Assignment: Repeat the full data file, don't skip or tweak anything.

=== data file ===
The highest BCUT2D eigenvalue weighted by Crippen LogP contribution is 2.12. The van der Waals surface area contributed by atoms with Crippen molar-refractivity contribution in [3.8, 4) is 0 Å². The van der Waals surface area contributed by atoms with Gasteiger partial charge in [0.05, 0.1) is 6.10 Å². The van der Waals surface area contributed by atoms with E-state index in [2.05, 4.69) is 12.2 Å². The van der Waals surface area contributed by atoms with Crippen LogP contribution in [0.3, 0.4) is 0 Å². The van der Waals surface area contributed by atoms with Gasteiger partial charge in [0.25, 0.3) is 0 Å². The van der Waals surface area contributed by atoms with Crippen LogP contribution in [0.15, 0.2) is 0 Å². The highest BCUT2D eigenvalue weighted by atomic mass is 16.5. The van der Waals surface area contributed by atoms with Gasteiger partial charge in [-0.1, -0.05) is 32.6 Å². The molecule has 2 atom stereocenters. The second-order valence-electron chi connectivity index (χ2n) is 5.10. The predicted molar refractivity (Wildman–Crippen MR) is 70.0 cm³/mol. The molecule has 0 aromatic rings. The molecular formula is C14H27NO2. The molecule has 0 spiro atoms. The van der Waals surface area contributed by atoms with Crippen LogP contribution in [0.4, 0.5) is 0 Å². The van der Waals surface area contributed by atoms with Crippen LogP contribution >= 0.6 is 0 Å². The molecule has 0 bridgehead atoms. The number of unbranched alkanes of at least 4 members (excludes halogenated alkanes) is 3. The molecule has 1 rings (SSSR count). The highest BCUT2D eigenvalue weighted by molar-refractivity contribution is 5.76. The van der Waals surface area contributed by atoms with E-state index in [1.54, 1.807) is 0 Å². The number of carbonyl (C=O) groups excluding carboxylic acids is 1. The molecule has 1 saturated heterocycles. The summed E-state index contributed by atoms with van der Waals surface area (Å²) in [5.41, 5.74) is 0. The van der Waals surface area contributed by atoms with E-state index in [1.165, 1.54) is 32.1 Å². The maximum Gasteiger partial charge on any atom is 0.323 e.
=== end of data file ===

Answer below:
The highest BCUT2D eigenvalue weighted by Crippen LogP contribution is 2.12. The van der Waals surface area contributed by atoms with Crippen molar-refractivity contribution in [3.8, 4) is 0 Å². The van der Waals surface area contributed by atoms with Gasteiger partial charge in [0.05, 0.1) is 6.10 Å². The van der Waals surface area contributed by atoms with E-state index in [2.05, 4.69) is 12.2 Å². The van der Waals surface area contributed by atoms with Crippen LogP contribution in [0.3, 0.4) is 0 Å². The van der Waals surface area contributed by atoms with Gasteiger partial charge in [0.25, 0.3) is 0 Å². The van der Waals surface area contributed by atoms with Crippen LogP contribution in [0.15, 0.2) is 0 Å². The highest BCUT2D eigenvalue weighted by atomic mass is 16.5. The van der Waals surface area contributed by atoms with Gasteiger partial charge in [-0.1, -0.05) is 32.6 Å². The molecule has 2 atom stereocenters. The second-order valence-electron chi connectivity index (χ2n) is 5.10. The predicted molar refractivity (Wildman–Crippen MR) is 70.0 cm³/mol. The molecule has 0 aromatic rings. The molecular formula is C14H27NO2. The molecule has 0 spiro atoms. The van der Waals surface area contributed by atoms with Crippen LogP contribution in [0.4, 0.5) is 0 Å². The van der Waals surface area contributed by atoms with Crippen LogP contribution >= 0.6 is 0 Å². The molecule has 0 bridgehead atoms. The number of unbranched alkanes of at least 4 members (excludes halogenated alkanes) is 3. The molecule has 1 rings (SSSR count). The highest BCUT2D eigenvalue weighted by molar-refractivity contribution is 5.76. The van der Waals surface area contributed by atoms with E-state index in [1.54, 1.807) is 0 Å². The number of carbonyl (C=O) groups excluding carboxylic acids is 1. The molecule has 1 saturated heterocycles. The summed E-state index contributed by atoms with van der Waals surface area (Å²) in [5.41, 5.74) is 0. The van der Waals surface area contributed by atoms with E-state index in [1.165, 1.54) is 32.1 Å². The maximum Gasteiger partial charge on any atom is 0.323 e.